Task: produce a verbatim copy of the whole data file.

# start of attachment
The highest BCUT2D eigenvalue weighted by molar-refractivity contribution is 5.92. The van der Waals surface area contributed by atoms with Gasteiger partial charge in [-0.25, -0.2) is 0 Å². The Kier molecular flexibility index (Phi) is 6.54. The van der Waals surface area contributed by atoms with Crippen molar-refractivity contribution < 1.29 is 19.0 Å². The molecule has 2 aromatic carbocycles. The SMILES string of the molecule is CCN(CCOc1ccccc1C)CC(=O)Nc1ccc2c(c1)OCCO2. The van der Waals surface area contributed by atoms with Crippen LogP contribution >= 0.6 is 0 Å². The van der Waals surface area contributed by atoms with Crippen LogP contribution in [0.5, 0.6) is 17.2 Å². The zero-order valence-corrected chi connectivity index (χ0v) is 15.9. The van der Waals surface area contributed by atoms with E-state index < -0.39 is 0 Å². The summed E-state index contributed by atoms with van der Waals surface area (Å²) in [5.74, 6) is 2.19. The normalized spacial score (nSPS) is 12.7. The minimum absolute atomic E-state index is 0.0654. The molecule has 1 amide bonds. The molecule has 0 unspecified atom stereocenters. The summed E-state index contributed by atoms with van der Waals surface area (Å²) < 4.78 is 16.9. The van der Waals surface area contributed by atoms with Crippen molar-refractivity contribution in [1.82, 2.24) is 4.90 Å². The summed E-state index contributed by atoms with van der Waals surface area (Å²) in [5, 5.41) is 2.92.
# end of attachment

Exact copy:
The highest BCUT2D eigenvalue weighted by molar-refractivity contribution is 5.92. The van der Waals surface area contributed by atoms with Gasteiger partial charge in [-0.25, -0.2) is 0 Å². The Kier molecular flexibility index (Phi) is 6.54. The van der Waals surface area contributed by atoms with Crippen molar-refractivity contribution < 1.29 is 19.0 Å². The molecule has 2 aromatic carbocycles. The SMILES string of the molecule is CCN(CCOc1ccccc1C)CC(=O)Nc1ccc2c(c1)OCCO2. The van der Waals surface area contributed by atoms with Crippen LogP contribution >= 0.6 is 0 Å². The van der Waals surface area contributed by atoms with Crippen LogP contribution in [0.5, 0.6) is 17.2 Å². The zero-order valence-corrected chi connectivity index (χ0v) is 15.9. The van der Waals surface area contributed by atoms with E-state index < -0.39 is 0 Å². The summed E-state index contributed by atoms with van der Waals surface area (Å²) in [5.74, 6) is 2.19. The normalized spacial score (nSPS) is 12.7. The minimum absolute atomic E-state index is 0.0654. The molecule has 1 amide bonds. The molecule has 0 unspecified atom stereocenters. The summed E-state index contributed by atoms with van der Waals surface area (Å²) < 4.78 is 16.9. The van der Waals surface area contributed by atoms with Crippen molar-refractivity contribution in [1.82, 2.24) is 4.90 Å². The summed E-state index contributed by atoms with van der Waals surface area (Å²) in [5, 5.41) is 2.92.